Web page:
Self-Regulation and Psychopathology: Toward an Integrative Translational Research Paradigm.

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2017-05

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Abstract

This article presents a general framework in which different manifestations of psychopathology can be conceptualized as dysfunctions in one or more mechanisms of self-regulation, defined as the ongoing process of managing personal goal pursuit in the face of internal, interpersonal, and environmental forces that would derail it. The framework is based on the assertion that self-regulation is a critical locus for the proximal influence on motivation, cognition, emotion, and behavior of more distal factors such as genetics, temperament, socialization history, and neurophysiology. Psychological theories of self-regulation are ideal platforms from which to integrate the study of self-regulation both within and across traditional disciplines. This article has two related goals: to elucidate how the construct of self-regulation provides a unique conceptual platform for the study of psychopathology and to illustrate that platform by presenting our research on depression as an example.

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10.1146/annurev-clinpsy-032816-045012

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Strauman, Timothy J (2017). Self-Regulation and Psychopathology: Toward an Integrative Translational Research Paradigm. Annual review of clinical psychology, 13(1). pp. 497–523. 10.1146/annurev-clinpsy-032816-045012 Retrieved from https://hdl.handle.net/10161/31191.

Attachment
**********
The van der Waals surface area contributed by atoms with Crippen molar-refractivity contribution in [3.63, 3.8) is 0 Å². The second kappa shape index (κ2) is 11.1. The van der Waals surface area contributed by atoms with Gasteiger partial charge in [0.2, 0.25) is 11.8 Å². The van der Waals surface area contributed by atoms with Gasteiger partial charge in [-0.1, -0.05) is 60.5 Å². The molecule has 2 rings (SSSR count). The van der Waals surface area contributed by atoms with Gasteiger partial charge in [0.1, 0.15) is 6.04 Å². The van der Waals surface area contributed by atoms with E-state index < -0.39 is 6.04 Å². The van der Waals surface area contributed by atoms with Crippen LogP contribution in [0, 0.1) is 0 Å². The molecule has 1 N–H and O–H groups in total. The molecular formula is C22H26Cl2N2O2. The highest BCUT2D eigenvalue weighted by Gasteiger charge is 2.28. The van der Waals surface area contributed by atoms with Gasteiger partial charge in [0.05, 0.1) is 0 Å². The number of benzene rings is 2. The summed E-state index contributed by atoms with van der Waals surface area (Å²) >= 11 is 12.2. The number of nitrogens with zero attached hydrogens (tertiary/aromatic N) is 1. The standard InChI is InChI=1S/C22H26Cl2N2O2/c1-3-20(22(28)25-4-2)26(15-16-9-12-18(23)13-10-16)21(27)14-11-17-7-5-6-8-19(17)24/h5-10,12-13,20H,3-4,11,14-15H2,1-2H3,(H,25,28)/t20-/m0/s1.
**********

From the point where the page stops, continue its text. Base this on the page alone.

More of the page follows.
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Scholars@Duke

Strauman

Timothy J. Strauman

Professor of Psychology and Neuroscience

FOR POTENTIAL STUDENTS (fall 2024 class): 

Dr. Timothy Strauman and Dr. Ann Brewster will be seeking to admit a student for Fall 2024 who will be an important member of their collaborative projects. Dr. Brewster is an intervention scientist and a faculty member in Duke’s Social Science Research Institute. The collaborative projects focus on creating, testing, and implementing school-based therapeutic and preventive interventions for adolescents at risk for negative academic and mental health outcomes. We are partnering with the Durham Public Schools as well as with other local school districts, and Dr. Brewster has extensive experience and expertise in developing the partnerships, working with community members, and the intervention process itself. We are especially interested in applicants with experience in community-based interventions, with interests in adolescence, and with knowledge and experience working with both behavioral and neuroimaging data.



Professor Strauman's research focuses on the psychological and neurobiological processes that enable self-regulation, conceptualized in terms of a cognitive/motivational perspective, as well as the relation between self-regulation and affect. Particular areas of emphasis include: (1) conceptualizing self-regulation in terms of brain/behavior motivational systems; (2) the role of self-regulatory cognitive processes in vulnerability to depression and other disorders; (3) the impact of treatments for depression, such as psychotherapy and medication, on self-regulatory function and dysfunction in depression; (4) how normative and non-normative socialization patterns influence the development of self-regulatory systems; (5) the contributory roles of self-regulation, affect, and psychopathology in determining immunologically-mediated susceptibility to illness; (6) development of novel multi-component treatments for depression targeting self-regulatory dysfunction; (7) utilization of brain imaging techniques to test hypotheses concerning self-regulation, including the nature and function of hypothetical regulatory systems and characterizing the breakdowns in self-regulation that lead to and accompany depression.

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